Brazil's Temer calls graft charge a "fiction" as crisis deepens

Key to Temer's survival is whether the PSDB, Brazil's third largest political party, will stick with his coalition or bolt. The party is deeply divided, with many members wanting to distance themselves from Temer to improve their re-election chances.

Photo by: Reuters
Photo by: Reuters

Brazilian President Michel Temer speaks during a press statement at Planalto Palace in Brasilia, Brazil, June 27, 2017.

Updated Jun 28, 2017

Brazil's President Michel Temer on Tuesday called a corruption charge filed against him by the country's top prosecutor a "fiction," as the nation's political crisis deepened under the second president faced with possible removal from office in just over a year.

Prosecutor General Rodrigo Janot on Monday charged Temer with arranging to receive millions of dollars in bribes. He said the move would hurt Brazil's economic recovery and possibly paralyse efforts at reform.

Executives of the world's biggest meatpacker, JBS SA, accused Temer in a plea-bargain testimony of arranging to take 38 million reais ($11.5 million) in bribes. The president said they did so only to escape jail for their own crimes.

"I have been charged with taking bribes without ever having received a cent," Temer said in a nationally televised speech. "I've never seen any of that money and I have never taken part in planning to commit any crimes."

He added: "I tell you, my friends, without any fear of error, that this charge is a fiction."

Under Brazilian law it is now up to the House of Deputies to vote on whether to allow the Supreme Court to try the leader, who replaced impeached leftist President Dilma Rousseff last year.

Two-thirds of the lower house must vote against Temer for his trial to occur.

Temer's allies in the lower house say they have the votes needed to block the charge. But Janot is widely expected to level fresh charges of racketeering and obstruction of justice against the president in the coming weeks, forcing lawmakers into multiple votes on a possible presidential trial.

Several top lawmakers allied with the ruling coalition said they are concerned that multiple votes to protect a deeply unpopular leader could erode his support, eventually prying open the door to a trial.

A full-house vote on the first charge is expected to take place in about a month.

Key to Temer's survival is whether the Social Democracy Party (PSDB), Brazil's third largest, will stick with his coalition or bolt. The party is deeply divided, with many members wanting to distance themselves from Temer to improve their re-election chances next year.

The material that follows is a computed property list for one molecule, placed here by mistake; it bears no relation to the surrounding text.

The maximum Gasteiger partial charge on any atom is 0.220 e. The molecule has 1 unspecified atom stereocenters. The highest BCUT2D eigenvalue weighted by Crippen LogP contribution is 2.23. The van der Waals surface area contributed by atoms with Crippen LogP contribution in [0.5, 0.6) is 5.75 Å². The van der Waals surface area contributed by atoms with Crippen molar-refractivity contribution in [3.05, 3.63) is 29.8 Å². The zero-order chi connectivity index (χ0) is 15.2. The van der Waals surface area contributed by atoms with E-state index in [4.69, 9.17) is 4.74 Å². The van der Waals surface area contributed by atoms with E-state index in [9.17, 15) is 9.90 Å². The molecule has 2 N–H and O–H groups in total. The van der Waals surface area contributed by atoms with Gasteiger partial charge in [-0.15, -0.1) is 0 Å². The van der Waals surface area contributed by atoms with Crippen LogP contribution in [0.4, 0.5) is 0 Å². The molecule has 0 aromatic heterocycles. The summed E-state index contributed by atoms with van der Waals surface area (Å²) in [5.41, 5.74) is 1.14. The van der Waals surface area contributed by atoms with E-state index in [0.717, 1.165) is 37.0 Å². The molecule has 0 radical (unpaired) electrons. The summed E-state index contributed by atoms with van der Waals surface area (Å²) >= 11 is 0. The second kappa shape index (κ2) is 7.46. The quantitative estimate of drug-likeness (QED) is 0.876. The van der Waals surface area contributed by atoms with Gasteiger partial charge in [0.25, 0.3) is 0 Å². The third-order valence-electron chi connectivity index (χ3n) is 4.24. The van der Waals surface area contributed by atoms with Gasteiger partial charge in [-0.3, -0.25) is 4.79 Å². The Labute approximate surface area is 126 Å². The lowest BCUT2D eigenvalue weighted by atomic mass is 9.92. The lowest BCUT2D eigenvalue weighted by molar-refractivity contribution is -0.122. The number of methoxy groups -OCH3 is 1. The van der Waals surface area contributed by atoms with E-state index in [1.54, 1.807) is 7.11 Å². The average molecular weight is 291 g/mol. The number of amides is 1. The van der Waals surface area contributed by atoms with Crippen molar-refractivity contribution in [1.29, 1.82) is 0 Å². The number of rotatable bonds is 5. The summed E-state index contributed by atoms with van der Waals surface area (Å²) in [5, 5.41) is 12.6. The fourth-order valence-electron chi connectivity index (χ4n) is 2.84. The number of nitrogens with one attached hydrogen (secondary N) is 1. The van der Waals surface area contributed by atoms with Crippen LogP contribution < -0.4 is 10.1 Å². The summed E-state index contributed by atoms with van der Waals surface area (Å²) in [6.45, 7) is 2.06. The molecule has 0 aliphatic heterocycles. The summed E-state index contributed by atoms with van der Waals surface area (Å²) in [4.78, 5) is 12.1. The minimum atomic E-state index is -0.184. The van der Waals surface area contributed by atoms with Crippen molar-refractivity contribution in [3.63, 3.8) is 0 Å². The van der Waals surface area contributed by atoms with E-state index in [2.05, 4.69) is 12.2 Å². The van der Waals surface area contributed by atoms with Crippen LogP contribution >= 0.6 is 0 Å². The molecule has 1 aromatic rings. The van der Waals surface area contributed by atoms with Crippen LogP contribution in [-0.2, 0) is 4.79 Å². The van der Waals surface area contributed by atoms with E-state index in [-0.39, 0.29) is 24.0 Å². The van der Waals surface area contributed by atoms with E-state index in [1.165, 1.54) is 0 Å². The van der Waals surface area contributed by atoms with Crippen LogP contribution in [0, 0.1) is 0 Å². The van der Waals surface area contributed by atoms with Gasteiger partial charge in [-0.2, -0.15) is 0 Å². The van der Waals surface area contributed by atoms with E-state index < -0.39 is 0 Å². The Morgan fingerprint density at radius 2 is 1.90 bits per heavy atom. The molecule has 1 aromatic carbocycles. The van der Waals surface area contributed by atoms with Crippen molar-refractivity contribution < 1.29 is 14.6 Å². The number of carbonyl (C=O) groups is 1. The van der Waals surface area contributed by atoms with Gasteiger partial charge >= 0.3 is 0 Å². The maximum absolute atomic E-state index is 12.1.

PSDB deputy Caio Narcio said political stability and turning around the economy were more important than removing Temer, and that he could not turn his back on the country at this critical moment.

"The suffering and the crisis are too acute for a party to focus on its projects only," he said, emphasising that lawmakers needed to unify to get Temer's economic reforms approved.

But PSDB deputy Daniel Coelho said many of the PSDB's 54 deputies could vote against Temer.

"I cannot see the argument against opening a trial, from a moral or ethical point of view," he said.

If a case against Temer were taken up by the Supreme Court, the president would be removed from office for at least 180 days, leaving House speaker Rodrigo Maia to serve as the country's interim leader.

Temer, whose government has an approval rating in the single digits, has already resisted repeated opposition calls to resign. But if he were found guilty, Congress would then choose someone to lead the nation through the remainder of his term, which ends on January 1, 2019.

The charge against Temer was widely expected, and investors were calm on Tuesday. Brazil's benchmark Bovespa index was down 0.8 percent and the local currency slipped 0.6 percent in late afternoon trading.

Investigators have uncovered corruption at all levels of Brazil's political class and business elites in recent years. Much of it centres on companies paying billions of dollars in bribes to politicians and executives at state-run enterprises in return for lucrative contracts.

Temer and one-third of his cabinet, as well as four former presidents and dozens of lawmakers, are under investigation or already charged in the schemes. Over 90 people have been convicted.